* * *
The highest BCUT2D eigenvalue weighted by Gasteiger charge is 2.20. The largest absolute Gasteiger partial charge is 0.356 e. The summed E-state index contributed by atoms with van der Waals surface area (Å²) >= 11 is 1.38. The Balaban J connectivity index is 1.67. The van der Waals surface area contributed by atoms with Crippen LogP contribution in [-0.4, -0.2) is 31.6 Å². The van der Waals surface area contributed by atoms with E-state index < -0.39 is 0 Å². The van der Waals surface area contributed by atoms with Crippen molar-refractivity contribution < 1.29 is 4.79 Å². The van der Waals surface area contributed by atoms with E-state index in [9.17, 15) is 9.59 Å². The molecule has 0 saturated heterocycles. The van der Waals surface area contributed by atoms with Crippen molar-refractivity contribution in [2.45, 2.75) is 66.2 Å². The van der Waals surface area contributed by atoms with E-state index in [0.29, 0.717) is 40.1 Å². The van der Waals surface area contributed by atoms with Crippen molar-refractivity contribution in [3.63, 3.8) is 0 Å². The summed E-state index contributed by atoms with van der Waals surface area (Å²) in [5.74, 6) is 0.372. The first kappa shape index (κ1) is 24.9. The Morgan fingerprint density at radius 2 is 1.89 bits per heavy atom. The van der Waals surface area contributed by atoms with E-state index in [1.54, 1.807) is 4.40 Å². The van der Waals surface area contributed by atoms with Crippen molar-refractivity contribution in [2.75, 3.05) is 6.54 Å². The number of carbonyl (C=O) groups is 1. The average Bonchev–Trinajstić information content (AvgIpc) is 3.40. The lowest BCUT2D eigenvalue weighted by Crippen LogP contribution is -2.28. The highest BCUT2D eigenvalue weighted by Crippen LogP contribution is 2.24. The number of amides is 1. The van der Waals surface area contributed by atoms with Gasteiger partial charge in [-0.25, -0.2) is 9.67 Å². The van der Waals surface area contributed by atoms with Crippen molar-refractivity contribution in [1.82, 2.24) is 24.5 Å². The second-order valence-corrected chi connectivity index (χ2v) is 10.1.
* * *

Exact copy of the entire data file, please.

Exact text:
The highest BCUT2D eigenvalue weighted by Gasteiger charge is 2.20. The largest absolute Gasteiger partial charge is 0.356 e. The summed E-state index contributed by atoms with van der Waals surface area (Å²) >= 11 is 1.38. The Balaban J connectivity index is 1.67. The van der Waals surface area contributed by atoms with Crippen LogP contribution in [-0.4, -0.2) is 31.6 Å². The van der Waals surface area contributed by atoms with E-state index < -0.39 is 0 Å². The van der Waals surface area contributed by atoms with Crippen molar-refractivity contribution < 1.29 is 4.79 Å². The van der Waals surface area contributed by atoms with E-state index in [9.17, 15) is 9.59 Å². The molecule has 0 saturated heterocycles. The van der Waals surface area contributed by atoms with Crippen molar-refractivity contribution in [2.45, 2.75) is 66.2 Å². The van der Waals surface area contributed by atoms with E-state index in [0.29, 0.717) is 40.1 Å². The van der Waals surface area contributed by atoms with Crippen molar-refractivity contribution in [3.63, 3.8) is 0 Å². The summed E-state index contributed by atoms with van der Waals surface area (Å²) in [5.74, 6) is 0.372. The first kappa shape index (κ1) is 24.9. The Morgan fingerprint density at radius 2 is 1.89 bits per heavy atom. The van der Waals surface area contributed by atoms with E-state index in [1.54, 1.807) is 4.40 Å². The van der Waals surface area contributed by atoms with Crippen molar-refractivity contribution in [2.75, 3.05) is 6.54 Å². The number of carbonyl (C=O) groups is 1. The average Bonchev–Trinajstić information content (AvgIpc) is 3.40. The lowest BCUT2D eigenvalue weighted by Crippen LogP contribution is -2.28. The highest BCUT2D eigenvalue weighted by Crippen LogP contribution is 2.24. The number of amides is 1. The van der Waals surface area contributed by atoms with Gasteiger partial charge in [-0.25, -0.2) is 9.67 Å². The van der Waals surface area contributed by atoms with Crippen molar-refractivity contribution in [1.82, 2.24) is 24.5 Å². The second-order valence-corrected chi connectivity index (χ2v) is 10.1.